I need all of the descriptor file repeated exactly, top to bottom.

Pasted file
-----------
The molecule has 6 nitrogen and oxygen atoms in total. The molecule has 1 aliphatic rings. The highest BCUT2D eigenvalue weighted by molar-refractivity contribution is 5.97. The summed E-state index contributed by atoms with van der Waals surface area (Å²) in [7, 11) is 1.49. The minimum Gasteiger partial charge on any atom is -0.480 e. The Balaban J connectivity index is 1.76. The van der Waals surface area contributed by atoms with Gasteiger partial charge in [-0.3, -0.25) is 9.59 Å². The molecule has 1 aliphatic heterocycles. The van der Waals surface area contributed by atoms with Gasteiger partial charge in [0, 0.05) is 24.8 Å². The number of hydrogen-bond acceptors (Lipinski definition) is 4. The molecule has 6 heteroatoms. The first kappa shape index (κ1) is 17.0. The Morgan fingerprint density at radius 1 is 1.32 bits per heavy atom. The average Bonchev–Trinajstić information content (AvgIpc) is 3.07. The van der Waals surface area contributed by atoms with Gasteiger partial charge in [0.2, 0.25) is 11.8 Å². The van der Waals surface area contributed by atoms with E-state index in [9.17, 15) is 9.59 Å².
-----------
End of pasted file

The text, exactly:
The molecule has 6 nitrogen and oxygen atoms in total. The molecule has 1 aliphatic rings. The highest BCUT2D eigenvalue weighted by molar-refractivity contribution is 5.97. The summed E-state index contributed by atoms with van der Waals surface area (Å²) in [7, 11) is 1.49. The minimum Gasteiger partial charge on any atom is -0.480 e. The Balaban J connectivity index is 1.76. The van der Waals surface area contributed by atoms with Gasteiger partial charge in [-0.3, -0.25) is 9.59 Å². The molecule has 1 aliphatic heterocycles. The van der Waals surface area contributed by atoms with Gasteiger partial charge in [0, 0.05) is 24.8 Å². The number of hydrogen-bond acceptors (Lipinski definition) is 4. The molecule has 6 heteroatoms. The first kappa shape index (κ1) is 17.0. The Morgan fingerprint density at radius 1 is 1.32 bits per heavy atom. The average Bonchev–Trinajstić information content (AvgIpc) is 3.07. The van der Waals surface area contributed by atoms with Gasteiger partial charge in [0.2, 0.25) is 11.8 Å². The van der Waals surface area contributed by atoms with E-state index in [9.17, 15) is 9.59 Å².